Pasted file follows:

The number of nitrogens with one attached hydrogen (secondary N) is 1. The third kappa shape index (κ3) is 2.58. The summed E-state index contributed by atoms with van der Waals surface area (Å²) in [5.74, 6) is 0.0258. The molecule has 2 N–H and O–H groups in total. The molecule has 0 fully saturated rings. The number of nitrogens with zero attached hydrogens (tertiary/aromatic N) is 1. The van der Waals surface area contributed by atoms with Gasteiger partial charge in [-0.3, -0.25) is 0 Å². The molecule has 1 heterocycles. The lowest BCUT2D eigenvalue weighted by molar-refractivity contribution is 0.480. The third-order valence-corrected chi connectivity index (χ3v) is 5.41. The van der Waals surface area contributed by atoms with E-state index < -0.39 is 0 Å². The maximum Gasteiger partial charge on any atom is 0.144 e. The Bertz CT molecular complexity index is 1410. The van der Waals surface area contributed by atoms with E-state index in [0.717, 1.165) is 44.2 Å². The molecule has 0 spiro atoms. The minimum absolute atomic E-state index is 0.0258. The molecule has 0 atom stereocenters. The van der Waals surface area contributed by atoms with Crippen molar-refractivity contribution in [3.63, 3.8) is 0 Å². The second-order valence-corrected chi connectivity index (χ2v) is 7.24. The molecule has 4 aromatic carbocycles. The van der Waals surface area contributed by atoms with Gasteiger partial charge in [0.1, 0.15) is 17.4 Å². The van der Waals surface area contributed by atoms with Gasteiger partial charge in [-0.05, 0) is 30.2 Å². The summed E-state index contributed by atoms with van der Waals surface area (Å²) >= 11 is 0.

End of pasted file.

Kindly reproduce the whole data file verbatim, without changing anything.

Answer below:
The number of nitrogens with one attached hydrogen (secondary N) is 1. The third kappa shape index (κ3) is 2.58. The summed E-state index contributed by atoms with van der Waals surface area (Å²) in [5.74, 6) is 0.0258. The molecule has 2 N–H and O–H groups in total. The molecule has 0 fully saturated rings. The number of nitrogens with zero attached hydrogens (tertiary/aromatic N) is 1. The van der Waals surface area contributed by atoms with Gasteiger partial charge in [-0.3, -0.25) is 0 Å². The molecule has 1 heterocycles. The lowest BCUT2D eigenvalue weighted by molar-refractivity contribution is 0.480. The third-order valence-corrected chi connectivity index (χ3v) is 5.41. The van der Waals surface area contributed by atoms with E-state index < -0.39 is 0 Å². The maximum Gasteiger partial charge on any atom is 0.144 e. The Bertz CT molecular complexity index is 1410. The van der Waals surface area contributed by atoms with E-state index in [0.717, 1.165) is 44.2 Å². The molecule has 0 spiro atoms. The minimum absolute atomic E-state index is 0.0258. The molecule has 0 atom stereocenters. The van der Waals surface area contributed by atoms with Crippen molar-refractivity contribution in [3.63, 3.8) is 0 Å². The second-order valence-corrected chi connectivity index (χ2v) is 7.24. The molecule has 4 aromatic carbocycles. The van der Waals surface area contributed by atoms with Gasteiger partial charge in [0.1, 0.15) is 17.4 Å². The van der Waals surface area contributed by atoms with Gasteiger partial charge in [-0.05, 0) is 30.2 Å². The summed E-state index contributed by atoms with van der Waals surface area (Å²) >= 11 is 0.